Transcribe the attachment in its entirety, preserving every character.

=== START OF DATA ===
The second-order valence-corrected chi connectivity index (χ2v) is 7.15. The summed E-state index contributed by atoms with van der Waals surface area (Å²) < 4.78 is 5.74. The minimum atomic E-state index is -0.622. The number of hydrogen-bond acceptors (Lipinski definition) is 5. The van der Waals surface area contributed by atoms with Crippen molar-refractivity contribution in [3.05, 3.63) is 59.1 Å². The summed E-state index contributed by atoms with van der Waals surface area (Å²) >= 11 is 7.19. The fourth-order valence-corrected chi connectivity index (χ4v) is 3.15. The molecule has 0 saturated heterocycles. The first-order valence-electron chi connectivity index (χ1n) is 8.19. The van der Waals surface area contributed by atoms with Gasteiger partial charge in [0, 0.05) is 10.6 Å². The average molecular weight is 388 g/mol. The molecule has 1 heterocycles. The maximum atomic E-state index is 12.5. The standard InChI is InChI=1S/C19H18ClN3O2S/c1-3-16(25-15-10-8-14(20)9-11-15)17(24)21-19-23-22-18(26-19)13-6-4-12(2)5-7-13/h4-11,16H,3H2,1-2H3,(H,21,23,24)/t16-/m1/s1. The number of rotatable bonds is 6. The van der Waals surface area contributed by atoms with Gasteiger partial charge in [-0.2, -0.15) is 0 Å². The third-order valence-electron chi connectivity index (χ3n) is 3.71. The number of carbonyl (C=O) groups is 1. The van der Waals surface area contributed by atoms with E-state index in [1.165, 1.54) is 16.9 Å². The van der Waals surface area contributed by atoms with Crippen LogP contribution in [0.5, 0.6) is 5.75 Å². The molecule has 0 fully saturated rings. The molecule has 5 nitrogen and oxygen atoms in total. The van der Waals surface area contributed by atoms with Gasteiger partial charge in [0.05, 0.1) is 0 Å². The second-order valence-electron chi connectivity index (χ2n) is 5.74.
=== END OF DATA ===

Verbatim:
The second-order valence-corrected chi connectivity index (χ2v) is 7.15. The summed E-state index contributed by atoms with van der Waals surface area (Å²) < 4.78 is 5.74. The minimum atomic E-state index is -0.622. The number of hydrogen-bond acceptors (Lipinski definition) is 5. The van der Waals surface area contributed by atoms with Crippen molar-refractivity contribution in [3.05, 3.63) is 59.1 Å². The summed E-state index contributed by atoms with van der Waals surface area (Å²) >= 11 is 7.19. The fourth-order valence-corrected chi connectivity index (χ4v) is 3.15. The molecule has 0 saturated heterocycles. The first-order valence-electron chi connectivity index (χ1n) is 8.19. The van der Waals surface area contributed by atoms with Gasteiger partial charge in [0, 0.05) is 10.6 Å². The average molecular weight is 388 g/mol. The molecule has 1 heterocycles. The maximum atomic E-state index is 12.5. The standard InChI is InChI=1S/C19H18ClN3O2S/c1-3-16(25-15-10-8-14(20)9-11-15)17(24)21-19-23-22-18(26-19)13-6-4-12(2)5-7-13/h4-11,16H,3H2,1-2H3,(H,21,23,24)/t16-/m1/s1. The number of rotatable bonds is 6. The van der Waals surface area contributed by atoms with Gasteiger partial charge in [-0.2, -0.15) is 0 Å². The third-order valence-electron chi connectivity index (χ3n) is 3.71. The number of carbonyl (C=O) groups is 1. The van der Waals surface area contributed by atoms with E-state index in [1.165, 1.54) is 16.9 Å². The van der Waals surface area contributed by atoms with Crippen LogP contribution in [0.5, 0.6) is 5.75 Å². The molecule has 0 fully saturated rings. The molecule has 5 nitrogen and oxygen atoms in total. The van der Waals surface area contributed by atoms with Gasteiger partial charge in [0.05, 0.1) is 0 Å². The second-order valence-electron chi connectivity index (χ2n) is 5.74.